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Lost Love and Haunted Houses: Daughters Mourning Mothers in Fictions of Female Development Preview this item
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Lost Love and Haunted Houses: Daughters Mourning Mothers in Fictions of Female Development

Author: Brooke Diane Eskilson; Marilynne Robinson; Ellen McLaughlin
Publisher: 2006.
Series: Honors paper Macalester College.
Edition/Format:   Book   Microform : Manuscript : Microfilm   Archival Material : English
Database:WorldCat
Summary:
The ghost stories examined in the project suggest that women's achievement of autonomous selfhood within patriarchal culture requires mourning or individuating from the mother without fully giving up their primary attachment to her. In "The Haunting" and "Housekeeping," a haunted house signifies the phantasied maternal body. The two works illustrate the equally deadly consequences of a daughter's re-incorporation  Read more...
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Details

Named Person: Marilynne Robinson; Ellen McLaughlin
Material Type: Manuscript
Document Type: Book, Archival Material
All Authors / Contributors: Brooke Diane Eskilson; Marilynne Robinson; Ellen McLaughlin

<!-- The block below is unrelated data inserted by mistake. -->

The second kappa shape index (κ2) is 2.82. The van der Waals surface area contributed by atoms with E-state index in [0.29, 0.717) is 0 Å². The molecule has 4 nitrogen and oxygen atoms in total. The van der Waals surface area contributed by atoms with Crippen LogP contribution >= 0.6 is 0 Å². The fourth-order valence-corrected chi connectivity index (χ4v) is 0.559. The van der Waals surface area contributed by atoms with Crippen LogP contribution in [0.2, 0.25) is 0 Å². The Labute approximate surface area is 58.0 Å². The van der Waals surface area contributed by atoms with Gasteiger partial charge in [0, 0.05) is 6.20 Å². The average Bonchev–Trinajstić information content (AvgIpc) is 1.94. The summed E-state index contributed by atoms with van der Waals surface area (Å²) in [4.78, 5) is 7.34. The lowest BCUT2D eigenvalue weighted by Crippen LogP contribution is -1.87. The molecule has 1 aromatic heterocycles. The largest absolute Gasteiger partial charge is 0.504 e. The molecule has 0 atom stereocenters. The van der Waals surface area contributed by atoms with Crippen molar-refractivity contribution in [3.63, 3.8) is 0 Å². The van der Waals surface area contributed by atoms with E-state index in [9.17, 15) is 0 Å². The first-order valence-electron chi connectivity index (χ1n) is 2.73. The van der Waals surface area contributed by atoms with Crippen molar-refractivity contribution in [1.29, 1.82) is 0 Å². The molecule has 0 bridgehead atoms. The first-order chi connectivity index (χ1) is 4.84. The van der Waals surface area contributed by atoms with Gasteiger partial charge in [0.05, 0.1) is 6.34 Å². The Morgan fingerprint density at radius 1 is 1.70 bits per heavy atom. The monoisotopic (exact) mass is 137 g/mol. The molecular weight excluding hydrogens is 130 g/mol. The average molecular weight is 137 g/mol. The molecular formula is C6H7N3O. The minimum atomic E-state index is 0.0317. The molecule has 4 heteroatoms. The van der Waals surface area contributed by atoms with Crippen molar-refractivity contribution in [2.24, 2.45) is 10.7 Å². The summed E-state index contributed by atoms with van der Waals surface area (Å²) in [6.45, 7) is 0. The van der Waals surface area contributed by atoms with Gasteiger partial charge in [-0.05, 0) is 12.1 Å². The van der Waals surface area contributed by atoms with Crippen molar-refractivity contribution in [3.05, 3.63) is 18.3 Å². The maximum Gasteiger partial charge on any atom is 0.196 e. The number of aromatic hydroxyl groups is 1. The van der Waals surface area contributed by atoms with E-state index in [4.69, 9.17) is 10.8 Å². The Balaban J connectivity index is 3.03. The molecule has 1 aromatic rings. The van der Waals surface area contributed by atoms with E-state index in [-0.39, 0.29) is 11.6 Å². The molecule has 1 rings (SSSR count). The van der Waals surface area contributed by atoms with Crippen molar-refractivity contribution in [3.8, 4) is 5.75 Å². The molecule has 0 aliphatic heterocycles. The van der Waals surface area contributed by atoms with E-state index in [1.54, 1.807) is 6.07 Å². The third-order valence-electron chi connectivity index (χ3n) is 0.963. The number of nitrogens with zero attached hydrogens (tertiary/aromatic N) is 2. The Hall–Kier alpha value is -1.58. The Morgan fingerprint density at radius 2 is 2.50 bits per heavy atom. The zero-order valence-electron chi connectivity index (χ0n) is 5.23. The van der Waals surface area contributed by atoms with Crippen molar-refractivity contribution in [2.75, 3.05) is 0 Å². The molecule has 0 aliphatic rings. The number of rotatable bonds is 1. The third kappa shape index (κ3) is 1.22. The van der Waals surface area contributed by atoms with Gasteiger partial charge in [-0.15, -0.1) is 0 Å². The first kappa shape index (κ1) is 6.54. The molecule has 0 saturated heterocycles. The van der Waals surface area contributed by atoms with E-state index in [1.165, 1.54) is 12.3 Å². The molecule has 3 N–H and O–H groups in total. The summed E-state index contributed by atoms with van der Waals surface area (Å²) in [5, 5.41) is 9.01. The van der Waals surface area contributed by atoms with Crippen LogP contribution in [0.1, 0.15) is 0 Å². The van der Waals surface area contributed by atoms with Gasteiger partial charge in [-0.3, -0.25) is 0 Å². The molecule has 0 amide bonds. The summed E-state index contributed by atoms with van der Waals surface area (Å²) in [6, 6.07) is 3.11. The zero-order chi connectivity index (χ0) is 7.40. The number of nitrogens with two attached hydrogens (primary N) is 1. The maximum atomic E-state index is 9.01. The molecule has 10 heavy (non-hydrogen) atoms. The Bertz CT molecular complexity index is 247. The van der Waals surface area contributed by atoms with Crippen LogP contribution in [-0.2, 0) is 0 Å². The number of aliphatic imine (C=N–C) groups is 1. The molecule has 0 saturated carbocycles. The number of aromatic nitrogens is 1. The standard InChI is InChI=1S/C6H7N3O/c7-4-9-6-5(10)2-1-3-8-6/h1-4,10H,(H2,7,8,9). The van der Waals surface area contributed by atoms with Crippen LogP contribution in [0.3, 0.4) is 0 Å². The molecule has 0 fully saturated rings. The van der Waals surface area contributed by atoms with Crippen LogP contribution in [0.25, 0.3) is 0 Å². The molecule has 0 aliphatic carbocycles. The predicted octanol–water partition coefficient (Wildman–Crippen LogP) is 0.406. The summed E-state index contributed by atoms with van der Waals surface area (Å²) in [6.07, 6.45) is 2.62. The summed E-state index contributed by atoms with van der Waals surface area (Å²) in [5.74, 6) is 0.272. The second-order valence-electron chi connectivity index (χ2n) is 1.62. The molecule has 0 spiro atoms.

OCLC Number: 123957105
Notes: Typescript.
Honors paper presented to Macalester College. English Dept.
Reproduction Notes: Also issued on microfilm.
Description: ii, 141leaves : ill. ; 28 cm.
Series Title: Honors paper Macalester College.
Responsibility: Brooke Diane Eskilson.

Abstract:

The ghost stories examined in the project suggest that women's achievement of autonomous selfhood within patriarchal culture requires mourning or individuating from the mother without fully giving up their primary attachment to her. In "The Haunting" and "Housekeeping," a haunted house signifies the phantasied maternal body. The two works illustrate the equally deadly consequences of a daughter's re-incorporation with the mother as home and a daughter's repudiation of the mother as home. "Tongue of a Bird" proposes that, to live and love beyond maternal loss, daughters must reject the mother as home paradigm and recognize their mothers as women-subjects.

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